A plastic coin or real quarter is placed flat inside a small, round container and covered by the lid. The lid has eight holes in it from which you can see the coin clearly inside the box. One at a time, eight spikes are pushed through the holes, through the solid coin, and out the bottom of the box! The spikes are removed, the lid is opened, and the coin is shown to be fully intact.

Outcome Measure

The level of self-esteem was measured using the Rosenberg Self-Esteem Scale,20 a self-report instrument. The Rosenberg Self-Esteem Scale consists of 10 items quantifying participants’ feelings about themselves on a 4-point scale (1=strongly agree; 4=strongly disagree). After recoding the five reversed scored items, responses were totaled to form the summation score, ranging from 10 to 40, with the higher scores indicating higher self-esteem.

Data Analysis

A two-sided, non-parametric Wilcoxon signed-rank test was performed to test the hypothesis that participants’ self-esteem scores at baseline would be significantly different from those at post-camp. Statistical significance was set at α<.05. The effect size was calculated by dividing the z statistic by the square root of twice the sample size.21

Results

The participants included two girls and four boys representing four white, one black, and one mixed-race individual (see Table 2). The participants’ mean and standard deviation (SD) age was 11.9 ± 2.1 years (range: 8.6-14.3 years). None of the six participants had any previous formal learning experiences with magic tricks. All six participants reported a higher score on the Rosenberg Self-Esteem Scale (ranging from 1-3 points) from their baseline score. A Wilcoxon signed-rank test indicated that the median ranks of the self-esteem scores at post-magic camp, median=21.5, were significantly higher than the median ranks of the self-esteem scores at baseline, median=19.5, with z = 2.23, p =.026. The effect size of the virtual magic camp on self-esteem was .64, which is considered moderate.22

Table 2. Demographics of participants
Name§ Diagnosis Co-morbidity Gender Race Age (yr) Grade
Alex ADHD slow learner male black 12.6 6th
Mark ADHD autism male white 11.7 5th
David ADHD autism male white 13.6 7th
John ADHD oppositional defiant disorder male white 10.6 5th
Julia ADHD Tourette’s disorder, hydrocephalus female mixed 14.3 9th
Sara ADHD ------- female white 8.6 3th

§ = pseudonym; ADHD = attention-deficit/hyperactivity disorder

Discussion

This pilot study supported the hypothesis that children with ADHD who participated in a four-week virtual magic camp experienced enhanced self-esteem. Findings were validated by the participants’ descriptions of gaining self-esteem through participation in the magic camp. During the exit interview, one participant stated, “I feel better about myself than before the camp” (John [pseudonym], 10.5 yr old). In addition, two participants’ mothers stated how the magic camp positively impacted their child’s psychological well-being.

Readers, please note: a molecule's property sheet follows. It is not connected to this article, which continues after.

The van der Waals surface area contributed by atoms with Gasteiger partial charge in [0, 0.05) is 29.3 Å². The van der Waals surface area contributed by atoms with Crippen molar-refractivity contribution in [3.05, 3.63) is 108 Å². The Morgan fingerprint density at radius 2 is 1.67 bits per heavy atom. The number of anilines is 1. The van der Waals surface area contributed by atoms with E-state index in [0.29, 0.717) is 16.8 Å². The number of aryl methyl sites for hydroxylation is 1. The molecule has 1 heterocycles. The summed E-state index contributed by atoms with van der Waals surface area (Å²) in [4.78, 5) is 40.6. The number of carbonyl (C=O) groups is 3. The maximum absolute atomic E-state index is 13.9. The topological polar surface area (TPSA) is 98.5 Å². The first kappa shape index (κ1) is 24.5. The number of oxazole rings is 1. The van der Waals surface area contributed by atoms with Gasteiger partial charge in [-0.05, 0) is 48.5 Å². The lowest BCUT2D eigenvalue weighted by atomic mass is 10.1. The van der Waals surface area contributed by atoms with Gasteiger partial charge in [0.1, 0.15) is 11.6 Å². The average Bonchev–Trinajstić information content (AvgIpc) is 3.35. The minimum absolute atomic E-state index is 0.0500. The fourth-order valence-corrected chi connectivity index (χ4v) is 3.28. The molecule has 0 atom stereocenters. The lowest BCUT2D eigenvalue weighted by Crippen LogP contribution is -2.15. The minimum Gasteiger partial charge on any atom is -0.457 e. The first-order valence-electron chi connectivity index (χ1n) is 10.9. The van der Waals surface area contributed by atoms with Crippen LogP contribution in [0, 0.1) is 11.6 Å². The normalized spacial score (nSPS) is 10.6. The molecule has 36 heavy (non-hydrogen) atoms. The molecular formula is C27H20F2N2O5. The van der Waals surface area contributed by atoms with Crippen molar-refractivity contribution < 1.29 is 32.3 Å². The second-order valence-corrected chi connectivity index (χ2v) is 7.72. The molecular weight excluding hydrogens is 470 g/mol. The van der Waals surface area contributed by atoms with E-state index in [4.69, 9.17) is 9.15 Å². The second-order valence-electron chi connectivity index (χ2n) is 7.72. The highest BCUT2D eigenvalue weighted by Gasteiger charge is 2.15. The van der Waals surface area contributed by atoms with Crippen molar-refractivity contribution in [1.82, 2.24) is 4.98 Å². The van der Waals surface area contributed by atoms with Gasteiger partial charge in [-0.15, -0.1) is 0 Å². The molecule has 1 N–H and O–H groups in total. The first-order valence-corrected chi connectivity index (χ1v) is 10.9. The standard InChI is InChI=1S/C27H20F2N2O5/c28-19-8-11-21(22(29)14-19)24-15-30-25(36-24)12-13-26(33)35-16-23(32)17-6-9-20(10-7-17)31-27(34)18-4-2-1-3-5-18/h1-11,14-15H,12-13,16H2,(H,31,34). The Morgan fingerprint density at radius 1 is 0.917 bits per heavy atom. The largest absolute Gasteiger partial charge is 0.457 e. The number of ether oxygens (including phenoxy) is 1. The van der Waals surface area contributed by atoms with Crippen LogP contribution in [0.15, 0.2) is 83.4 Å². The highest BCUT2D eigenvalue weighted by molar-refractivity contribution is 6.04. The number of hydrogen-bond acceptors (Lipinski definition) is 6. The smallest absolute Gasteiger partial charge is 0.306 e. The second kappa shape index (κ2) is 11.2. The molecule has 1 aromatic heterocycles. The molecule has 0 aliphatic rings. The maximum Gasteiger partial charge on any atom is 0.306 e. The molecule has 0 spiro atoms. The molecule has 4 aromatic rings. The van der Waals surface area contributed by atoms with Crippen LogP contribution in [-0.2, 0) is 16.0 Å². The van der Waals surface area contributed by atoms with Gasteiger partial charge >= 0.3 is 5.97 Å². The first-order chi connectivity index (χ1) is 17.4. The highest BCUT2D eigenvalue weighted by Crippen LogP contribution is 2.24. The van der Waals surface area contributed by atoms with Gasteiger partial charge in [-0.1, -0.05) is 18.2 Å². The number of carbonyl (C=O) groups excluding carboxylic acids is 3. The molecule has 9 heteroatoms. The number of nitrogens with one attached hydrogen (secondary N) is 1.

I was pleased that John [pseudonym] learned new skills that improved his self-confidence when speaking and performing in front of a group, as well as self-esteem.” (John’s mother).

… it was really fun to sit around in the evenings, and she would show us what tricks she did, and there were some we would go “huh, how did she do that?” that was awesome. It was great self-esteem for her to have all of us look at her and go, “Sara [pseudonym], that is so great.” She would just glow when we would praise her.” (Sara’s mother)

Findings support that children with ADHD who participat in learning magic tricks may experience enhanced self-esteem; however, there are several components (or factors) integrated into the process of learning magic tricks that may contribute to the enhancement of the participants’ self-esteem. These may include the intensive one-on-one interaction between the OT students and the participants, praise from the OT students and family members of the participants, and the group activity on Friday, which might play a vital role directly and indirectly in interacting with learning and performing magic tricks to enhance self-esteem. Future studies should be designed to investigate the contribution of these factors. Since simple magic tricks are not difficult to learn, health care providers and teachers can quickly learn some of these tricks and incorporate simple magic tricks and integrate them into the client’s program or student’s curriculum for psychosocial skills training in children and adolescents with ADHD.

Limitations of this pilot study included a small sample size without having a control group which would prevent a confirmation of the effectiveness of learning magic tricks to improve self-esteem for children with ADHD and limit the generalizability of the findings. With the encouraging results from the present study, a more vigorous investigation, including a randomized controlled trial with a control group and a 3-6 months follow-up on the impact of magic camp participation on enhancing self-esteem, are warranted. In addition to evaluating self-esteem enhancement, future studies should investigate the holistic impact of magic camps on children and adolescents with ADHD and include measures that tap into other psychosocial attributes such as social functioning, social skills, and self-efficacy.